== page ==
Another pair of earrings came from a simple circle design which I think is self explanatory. These could be embellished by adding a bead to the inside of the small circle at the bottom of each earring or adding a dangle at the bottom. You would probably need a woman with a long neck for the latter!


How to make your own ear wires, unique designs.

Finally, I made one pair of earrings that does not resemble the ear wires on the video.

Methodology for these is also easily discernable by looking at the photo. The bead is held in place by hammering the wire to flatten it on each side of the beads until they are held in place.



How to make your own ear wires, unique designs.

The earrings shown here are just a start. I’m sure you can picture the various styles herein made from sterling silver or colored artistic wire. Consider how each would look with different colors or types of beads. Would you like them better if they were larger or smaller? My mind is still churning with other ways to make my own ear wires. How many ways can you think of? Why don’t you try a few now so that you, too, will have them in the nick of time?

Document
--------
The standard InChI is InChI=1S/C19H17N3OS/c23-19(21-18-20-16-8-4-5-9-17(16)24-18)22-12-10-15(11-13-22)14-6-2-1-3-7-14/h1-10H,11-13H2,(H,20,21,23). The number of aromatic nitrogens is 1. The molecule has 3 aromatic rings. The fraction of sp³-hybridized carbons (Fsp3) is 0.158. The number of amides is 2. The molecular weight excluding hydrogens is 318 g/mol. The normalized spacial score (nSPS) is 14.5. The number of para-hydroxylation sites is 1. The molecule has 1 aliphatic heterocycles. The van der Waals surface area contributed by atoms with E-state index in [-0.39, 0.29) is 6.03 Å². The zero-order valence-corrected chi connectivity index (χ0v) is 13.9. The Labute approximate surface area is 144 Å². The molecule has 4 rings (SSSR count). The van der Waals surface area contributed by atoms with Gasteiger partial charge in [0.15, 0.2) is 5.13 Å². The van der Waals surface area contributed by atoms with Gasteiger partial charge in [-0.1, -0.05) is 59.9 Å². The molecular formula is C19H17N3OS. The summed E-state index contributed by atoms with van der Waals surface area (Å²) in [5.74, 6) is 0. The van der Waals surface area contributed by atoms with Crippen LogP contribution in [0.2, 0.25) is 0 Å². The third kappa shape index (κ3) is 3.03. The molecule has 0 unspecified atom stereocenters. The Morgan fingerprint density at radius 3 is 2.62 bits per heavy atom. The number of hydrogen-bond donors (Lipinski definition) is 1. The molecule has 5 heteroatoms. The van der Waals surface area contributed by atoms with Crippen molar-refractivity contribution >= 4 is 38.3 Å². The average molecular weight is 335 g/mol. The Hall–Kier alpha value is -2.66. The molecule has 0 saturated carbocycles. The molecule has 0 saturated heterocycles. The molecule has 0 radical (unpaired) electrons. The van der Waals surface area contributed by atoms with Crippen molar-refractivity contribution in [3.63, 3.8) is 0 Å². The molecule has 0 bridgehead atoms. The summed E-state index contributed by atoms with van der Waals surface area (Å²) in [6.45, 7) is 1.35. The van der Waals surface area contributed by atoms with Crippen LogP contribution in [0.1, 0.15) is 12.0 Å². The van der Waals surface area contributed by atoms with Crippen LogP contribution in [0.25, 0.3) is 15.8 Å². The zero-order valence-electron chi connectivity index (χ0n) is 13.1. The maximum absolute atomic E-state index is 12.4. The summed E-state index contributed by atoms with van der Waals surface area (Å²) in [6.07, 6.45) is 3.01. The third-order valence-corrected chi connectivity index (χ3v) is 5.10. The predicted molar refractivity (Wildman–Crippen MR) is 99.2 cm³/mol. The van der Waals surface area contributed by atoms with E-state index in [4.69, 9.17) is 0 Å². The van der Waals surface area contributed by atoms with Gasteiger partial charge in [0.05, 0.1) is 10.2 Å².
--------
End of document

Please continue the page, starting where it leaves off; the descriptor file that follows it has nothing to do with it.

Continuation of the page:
Karen Meador

**Contributing authors are noted in the articles they wrote. All articles are copyright. You can reprint these articles as long as the original author is sited and a link to this website is included. The name Magpie Gemstones must be used as the hypertext.